4. Hatha Yoga classes are slower paced, with much more attention to alignment. Just because they move more slowly doesn’t mean that they’re less effective at developing strength, flexibility, balance and agility. In fact, they may be more effective. Yoga for Healthy Aging explains the physiological reasons why longer holds are more effective.

The faster-paced asana classes such as power and vinyasa are derived from Ashtanga Yoga. Ashtanga was taught to its best-known teacher, K. Patabhi Jois, when he was a preteen. It is actually intended to be a practice for the earlier stages of life. This doesn’t mean that the over-50 crowd can’t benefit from a faster-paced practice sometimes. It just means that it may not be sustainable for us over the long run, and it’s probably not the right place to start.

Here are a few more tips for over-50 practice:

  • Start slow. Sometimes our intentions are way too much: “I’m going to go to yoga five times a week and practice an hour every day!” In this case, we’re likely to be disappointed if we can’t keep up with our aspirations. Commit to something you can easily fit into your life. And if you miss a day once in a while, remember that all is not lost. Step back onto your mat the next day.
  • Ask questions. The proliferation of yoga teacher trainings has produced tons of teachers, but also a very wide variety of proficiency levels. It’s important, especially at first, to start with a teacher with many years of teaching experience. It takes years to develop an eye for structural variations. It also takes a long time to understand how to modify poses for people of varying structures. Find a teacher who’s not only been around a while, but someone who’s experienced in teaching over-50 yoga.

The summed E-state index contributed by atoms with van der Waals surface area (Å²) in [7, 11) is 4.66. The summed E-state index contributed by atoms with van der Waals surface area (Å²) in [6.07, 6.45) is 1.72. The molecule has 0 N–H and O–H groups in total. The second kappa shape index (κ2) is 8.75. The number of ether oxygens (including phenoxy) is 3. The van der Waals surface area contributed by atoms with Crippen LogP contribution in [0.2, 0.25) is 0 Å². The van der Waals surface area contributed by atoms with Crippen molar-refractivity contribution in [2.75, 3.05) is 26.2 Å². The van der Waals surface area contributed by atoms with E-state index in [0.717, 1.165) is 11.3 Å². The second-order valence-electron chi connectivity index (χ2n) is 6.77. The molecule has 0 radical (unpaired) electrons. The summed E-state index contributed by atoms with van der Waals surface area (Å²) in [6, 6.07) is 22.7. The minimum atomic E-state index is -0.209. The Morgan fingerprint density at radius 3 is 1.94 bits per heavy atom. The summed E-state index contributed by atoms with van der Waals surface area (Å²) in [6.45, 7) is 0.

• If you practiced years ago, you may be surprised at the changes in your body’s strength, flexibility, balance or agility. These changes are absolutely normal. Aging is not a disease. It is written into our DNA. Meet your body where it is today.
  • Yoga’s greatest gift is the quieting of the mind. Our minds can only rest in silence when we’re connected to each moment’s experience. When we’re wishing for our 20-year-old bodies, our minds will be in a state of struggle. Relax into your body just as it is right now. Be present to the sensations you feel and adjust your poses so that you can be at ease. That is where the yoga is.

Here’s a post that gives some more tips on finding the right class for you. It also gives brief descriptions of different styles of yoga.

About Charlotte Bell
Charlotte Bell discovered yoga in 1982 and began teaching in 1986. Charlotte is the author of Mindful Yoga, Mindful Life: A Guide for Everyday Practice and Yoga for Meditators, both published by Rodmell Press. Her third book is titled Hip-Healthy Asana: The Yoga Practitioner’s Guide to Protecting the Hips and Avoiding SI Joint Pain (Shambhala Publications). She writes a monthly column for CATALYST Magazine and serves as editor for Yoga U Online. Charlotte is a founding board member for GreenTREE Yoga, a non-profit that brings yoga to underserved populations. A lifelong musician, Charlotte plays oboe and English horn in the Salt Lake Symphony and folk sextet Red Rock Rondo, whose DVD won two Emmy awards in 2010.